2.            I believe that if he conquered death, he is powerful enough to do the miracles attributed to him. He can calm the storms, he can feed the multitudes, he can raise the dead.

3.            All the dead people he raised died again! That’s not enough. I once read a fictional account describing Lazarus after Jesus called him out of his tomb and it was not pretty. Lazarus suffered from all kinds of skin and health issues for having been dead for four days.  But to restore life never to be lost again, now that is something I long for. That’s what Jesus has promised, confirming his promise with his own resurrection!

4.            I can live my life now with less fear of death. I do sometimes fear dying—the process is often difficult—but  that is a different fear than one of death as annihilation.

5.            I can approach my own death without a horrible sense of loss—because the promise of resurrection means that everything good, every person I have ever known who has sought God will continue to be a part of my life—forever! All the beauty of God’s creation will be redeemed. Whatever wisdom and truth I have discovered in my life will not be lost, but will be confirmed as God’s own truth—meant to be discovered.

6.            Because Jesus was raised from the dead and is now alive, I have a purpose and a task worthy of spending one’s entire life doing, that is, doing good and telling the story so that it is easier for others to believe that Jesus is alive.  My own resurrection does not depend on any success quota or measurement of skill, rather my own resurrection was accomplished on that Sunday when Jesus rose.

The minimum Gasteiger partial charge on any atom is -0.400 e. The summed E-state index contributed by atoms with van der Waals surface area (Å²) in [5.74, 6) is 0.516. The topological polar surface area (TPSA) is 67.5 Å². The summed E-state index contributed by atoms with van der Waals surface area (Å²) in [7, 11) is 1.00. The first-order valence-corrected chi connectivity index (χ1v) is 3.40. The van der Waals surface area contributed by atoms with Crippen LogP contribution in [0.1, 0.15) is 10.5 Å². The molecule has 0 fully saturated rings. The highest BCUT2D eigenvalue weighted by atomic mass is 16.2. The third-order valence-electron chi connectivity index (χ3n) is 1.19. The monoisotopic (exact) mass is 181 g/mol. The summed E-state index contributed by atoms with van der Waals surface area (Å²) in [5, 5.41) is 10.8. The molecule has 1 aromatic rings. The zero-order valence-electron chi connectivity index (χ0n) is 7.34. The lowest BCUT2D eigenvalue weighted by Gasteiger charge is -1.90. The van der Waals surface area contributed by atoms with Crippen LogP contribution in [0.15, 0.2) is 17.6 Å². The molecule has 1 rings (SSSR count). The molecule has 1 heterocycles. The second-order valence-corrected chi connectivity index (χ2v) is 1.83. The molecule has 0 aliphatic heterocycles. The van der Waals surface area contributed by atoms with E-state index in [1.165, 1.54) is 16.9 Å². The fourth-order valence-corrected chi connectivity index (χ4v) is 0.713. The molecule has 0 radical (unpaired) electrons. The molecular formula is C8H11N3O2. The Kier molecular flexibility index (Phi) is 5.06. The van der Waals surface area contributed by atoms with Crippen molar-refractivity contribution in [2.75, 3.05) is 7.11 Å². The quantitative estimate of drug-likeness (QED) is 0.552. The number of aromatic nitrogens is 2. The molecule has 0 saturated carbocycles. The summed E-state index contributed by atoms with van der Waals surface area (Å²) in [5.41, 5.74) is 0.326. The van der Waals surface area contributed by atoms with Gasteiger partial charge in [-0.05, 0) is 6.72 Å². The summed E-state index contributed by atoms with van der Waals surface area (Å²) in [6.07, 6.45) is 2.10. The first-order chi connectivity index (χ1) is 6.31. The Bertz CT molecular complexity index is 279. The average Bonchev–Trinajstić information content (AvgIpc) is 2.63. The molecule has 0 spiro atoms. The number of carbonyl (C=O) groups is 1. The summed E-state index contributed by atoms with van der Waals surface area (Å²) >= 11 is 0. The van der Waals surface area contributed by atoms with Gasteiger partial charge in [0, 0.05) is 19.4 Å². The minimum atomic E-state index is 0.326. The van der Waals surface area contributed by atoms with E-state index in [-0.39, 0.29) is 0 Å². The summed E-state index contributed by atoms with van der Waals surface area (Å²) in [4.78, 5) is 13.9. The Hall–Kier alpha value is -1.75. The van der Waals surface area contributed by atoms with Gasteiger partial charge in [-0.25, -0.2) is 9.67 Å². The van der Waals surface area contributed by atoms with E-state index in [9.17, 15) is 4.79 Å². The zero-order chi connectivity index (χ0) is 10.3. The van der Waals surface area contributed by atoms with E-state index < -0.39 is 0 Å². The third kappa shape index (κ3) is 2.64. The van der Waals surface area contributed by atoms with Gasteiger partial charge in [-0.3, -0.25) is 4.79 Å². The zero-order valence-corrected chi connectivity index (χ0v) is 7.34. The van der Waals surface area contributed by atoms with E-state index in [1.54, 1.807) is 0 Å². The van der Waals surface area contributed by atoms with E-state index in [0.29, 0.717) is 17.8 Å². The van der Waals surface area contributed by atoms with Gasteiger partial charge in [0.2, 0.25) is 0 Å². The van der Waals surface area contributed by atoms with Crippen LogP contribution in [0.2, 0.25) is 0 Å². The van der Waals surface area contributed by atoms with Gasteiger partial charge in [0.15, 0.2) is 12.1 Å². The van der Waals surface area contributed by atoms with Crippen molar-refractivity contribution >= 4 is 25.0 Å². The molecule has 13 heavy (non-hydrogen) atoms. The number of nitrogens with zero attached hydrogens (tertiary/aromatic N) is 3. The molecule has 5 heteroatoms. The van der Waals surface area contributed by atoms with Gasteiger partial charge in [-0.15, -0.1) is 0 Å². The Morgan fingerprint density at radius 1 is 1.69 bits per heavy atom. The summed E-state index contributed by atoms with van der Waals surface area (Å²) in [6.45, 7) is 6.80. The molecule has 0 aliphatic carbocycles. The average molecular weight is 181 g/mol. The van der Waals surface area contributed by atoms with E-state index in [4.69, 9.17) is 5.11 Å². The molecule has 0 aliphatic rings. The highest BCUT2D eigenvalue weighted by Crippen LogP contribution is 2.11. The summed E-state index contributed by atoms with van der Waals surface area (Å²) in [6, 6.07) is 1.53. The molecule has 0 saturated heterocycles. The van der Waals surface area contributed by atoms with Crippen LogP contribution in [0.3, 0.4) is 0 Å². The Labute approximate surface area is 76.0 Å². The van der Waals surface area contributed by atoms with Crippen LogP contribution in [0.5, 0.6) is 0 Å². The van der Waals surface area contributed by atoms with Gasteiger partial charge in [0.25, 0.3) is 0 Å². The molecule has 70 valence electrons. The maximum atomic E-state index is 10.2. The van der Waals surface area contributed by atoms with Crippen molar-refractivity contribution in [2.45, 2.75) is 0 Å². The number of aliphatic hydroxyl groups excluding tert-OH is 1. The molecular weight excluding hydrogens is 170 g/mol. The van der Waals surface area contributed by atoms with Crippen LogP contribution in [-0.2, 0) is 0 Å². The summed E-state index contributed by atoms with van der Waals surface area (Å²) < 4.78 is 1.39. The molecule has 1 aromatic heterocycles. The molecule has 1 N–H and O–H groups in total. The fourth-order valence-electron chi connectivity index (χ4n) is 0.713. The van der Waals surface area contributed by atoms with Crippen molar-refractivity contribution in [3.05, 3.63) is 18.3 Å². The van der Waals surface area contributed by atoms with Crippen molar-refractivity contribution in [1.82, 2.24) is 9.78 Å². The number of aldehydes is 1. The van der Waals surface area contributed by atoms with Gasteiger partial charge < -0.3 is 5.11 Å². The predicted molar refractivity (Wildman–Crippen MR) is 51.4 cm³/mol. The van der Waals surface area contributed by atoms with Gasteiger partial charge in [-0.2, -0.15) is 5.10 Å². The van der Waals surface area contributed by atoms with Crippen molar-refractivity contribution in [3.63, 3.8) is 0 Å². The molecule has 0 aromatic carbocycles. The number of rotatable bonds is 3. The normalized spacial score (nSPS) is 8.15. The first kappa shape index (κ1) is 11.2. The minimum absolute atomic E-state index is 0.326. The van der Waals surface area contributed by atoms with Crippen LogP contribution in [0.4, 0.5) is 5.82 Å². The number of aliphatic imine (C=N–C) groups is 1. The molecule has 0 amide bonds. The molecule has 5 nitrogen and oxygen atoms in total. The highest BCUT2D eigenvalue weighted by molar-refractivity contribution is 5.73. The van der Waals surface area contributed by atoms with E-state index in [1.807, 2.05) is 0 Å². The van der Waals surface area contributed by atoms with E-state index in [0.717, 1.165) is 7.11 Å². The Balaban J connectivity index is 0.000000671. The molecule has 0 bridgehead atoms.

Do not leave this page without having answered the question: What difference does the fact of the resurrection make in your life? 

That’s my gift to you today!

Read Full Post »

Fallen Monarch in Mariposa Grove

After you park in Mariposa Grove in the southern part of Yosemite, you walk past a sequoia that probably fell over three hundred years ago, which today is called the Fallen Monarch. White people first saw it in 1857, but the tree was already on the ground. The bark contains chemicals that help it resist decay, not eternally but for much longer than average trees.

What if next Sunday, visitors to the park came, parked in the parking lot, reading their usual park material, walked to the edge of the parking lot and saw this huge tree standing upright, roots in the ground, leafed out completely, and apparently growing again!  If they ran to tell the park rangers, the rangers would think they were crazy! If they published pictures on Facebook, people who had seen the dead tree would think the pictures were forged.  What would it take to convince the world that this tree that had been dead for 300 hundred years was now alive????